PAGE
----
The municipal government of Egedal in Denmark’s Hovedstaen region has many reasons to continually improve IT management with modern enterprise architecture (EA). As the governing and administrative body for 43,000 citizens across 126 square kilometers, its technology infrastructure underscores services ranging from schools and senior citizen care facilities to waste management and building repair.
Rasmus Valther Jensen, an Enterprise Architect at Egedal, explained live at SwitchOn 2021 that business capability models are indispensable for maintaining this diverse information landscape. In particular, since Egedal’s IT organization has traditionally been focused on reducing costs, Rasmus revealed how a dedicated EA platform can dismantle the following roadblocks to application rationalization via a business capability-focused approach:
- Duplicated functionality
- Little to no (shared) documentation
- Last-minute (or later) application renewal/replacements
- Out-of-date data
Overcoming these obstacles meant contextualizing information on technology assets for IT and non-IT professionals alike. Egedal accomplished this by adopting a data-driven platform with automated reports and configurable views. As opposed to static, manually-built diagrams, these reports are powered by an IT repository stored in LeanIX with information on business and IT landscapes collectively assembled/maintained by users.
Since there aren’t many IT specialists on staff with Egedal, Rasmus uses this democratized approach to IT management to crowdsource data, evaluate technology needs with business strategies, and share insights to stakeholders at scale. Architects set the parameters of their outreach and then use configurable documents (i.e., LeanIX Fact Sheets) to store data on applications (e.g., service lifecycles, parent/child dependencies), IT components, interfaces, and other key IT entities.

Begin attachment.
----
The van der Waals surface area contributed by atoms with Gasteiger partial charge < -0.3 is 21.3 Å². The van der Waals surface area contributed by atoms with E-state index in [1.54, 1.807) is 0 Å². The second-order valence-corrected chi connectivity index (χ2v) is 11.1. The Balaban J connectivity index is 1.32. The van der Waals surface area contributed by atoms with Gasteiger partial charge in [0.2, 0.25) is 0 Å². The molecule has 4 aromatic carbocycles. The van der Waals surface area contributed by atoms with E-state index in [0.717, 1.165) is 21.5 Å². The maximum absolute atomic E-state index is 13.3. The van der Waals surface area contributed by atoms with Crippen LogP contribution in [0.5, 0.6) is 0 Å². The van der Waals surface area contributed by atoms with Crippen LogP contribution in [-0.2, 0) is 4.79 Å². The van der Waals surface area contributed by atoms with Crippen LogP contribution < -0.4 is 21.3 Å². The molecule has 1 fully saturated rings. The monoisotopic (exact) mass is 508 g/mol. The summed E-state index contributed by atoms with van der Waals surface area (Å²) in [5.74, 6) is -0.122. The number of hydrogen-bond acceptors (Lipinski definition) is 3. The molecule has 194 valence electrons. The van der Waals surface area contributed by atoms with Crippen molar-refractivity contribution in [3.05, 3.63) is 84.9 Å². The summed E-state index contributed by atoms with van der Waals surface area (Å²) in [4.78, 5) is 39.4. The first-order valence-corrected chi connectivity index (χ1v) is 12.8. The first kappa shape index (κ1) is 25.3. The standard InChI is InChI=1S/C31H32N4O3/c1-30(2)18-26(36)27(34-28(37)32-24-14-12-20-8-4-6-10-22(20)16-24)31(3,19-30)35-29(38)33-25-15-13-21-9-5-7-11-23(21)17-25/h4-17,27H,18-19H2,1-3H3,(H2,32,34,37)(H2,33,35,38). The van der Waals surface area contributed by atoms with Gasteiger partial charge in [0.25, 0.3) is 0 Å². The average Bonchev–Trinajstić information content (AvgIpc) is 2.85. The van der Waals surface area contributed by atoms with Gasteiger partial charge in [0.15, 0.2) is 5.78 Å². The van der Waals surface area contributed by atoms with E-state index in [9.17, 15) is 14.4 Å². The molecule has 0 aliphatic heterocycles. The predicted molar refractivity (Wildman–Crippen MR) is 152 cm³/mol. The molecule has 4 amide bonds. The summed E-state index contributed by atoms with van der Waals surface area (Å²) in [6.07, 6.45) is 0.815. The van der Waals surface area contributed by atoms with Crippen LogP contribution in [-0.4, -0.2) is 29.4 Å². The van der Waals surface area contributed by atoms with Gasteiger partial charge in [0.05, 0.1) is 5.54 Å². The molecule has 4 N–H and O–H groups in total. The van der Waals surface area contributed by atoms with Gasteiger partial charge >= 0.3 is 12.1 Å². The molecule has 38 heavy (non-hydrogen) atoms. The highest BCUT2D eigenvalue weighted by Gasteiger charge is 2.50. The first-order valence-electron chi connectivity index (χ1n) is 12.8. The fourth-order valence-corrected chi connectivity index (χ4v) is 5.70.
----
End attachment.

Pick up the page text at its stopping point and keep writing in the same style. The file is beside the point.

This information is funnelled directly within heat map reports showing Rasmus and his colleagues the functional fit of technologies vis-à-vis their business criticality. The team also benefits from interactive reports to visualize provided/consumed interfaces (i.e., the LeanIX Interface Circle Map) according to business capabilities. Among many others, these automated reports simplify navigating IT portfolios and ensuring that business-critical services are secure for Egedal citizens.
How EA fits any business
Rasmus ended his presentation by explaining how EA can help any company — not just government bodies. For managers operating in environments prone to “organizational congestion”, the discipline and its tools can lead to efficient IT spending due to more granular yet business-focused technology assessments. IT coordinators themselves can better consolidate information and then ease departmental overviews in turn. Technology lifecycles and licenses are made apparent to all parties, and renewals can be appraised on time and with clear links to business improvements.
A tool-based EA program can also deliver maintenance reminders to application owners who aren’t inclined to document their activities. Their maintenance efforts go towards improving a single source of truth used by all colleagues — business and IT alike.
All this notwithstanding, industry-agnostic issues such as language barriers and digital maturity require Rasmus to actively foster improvements to Egedal’s EA program. Not everyone understands the concept of business capabilities, for example, so Rasmus offers one-on-one guidance and internal “digital skills” courses for those interested.
If you'd like to hear more about business capabilities and using LeanIX to perform modern EA, reach out to us here. You can also read our many white papers, posters, and case studies on the subject on our resources page.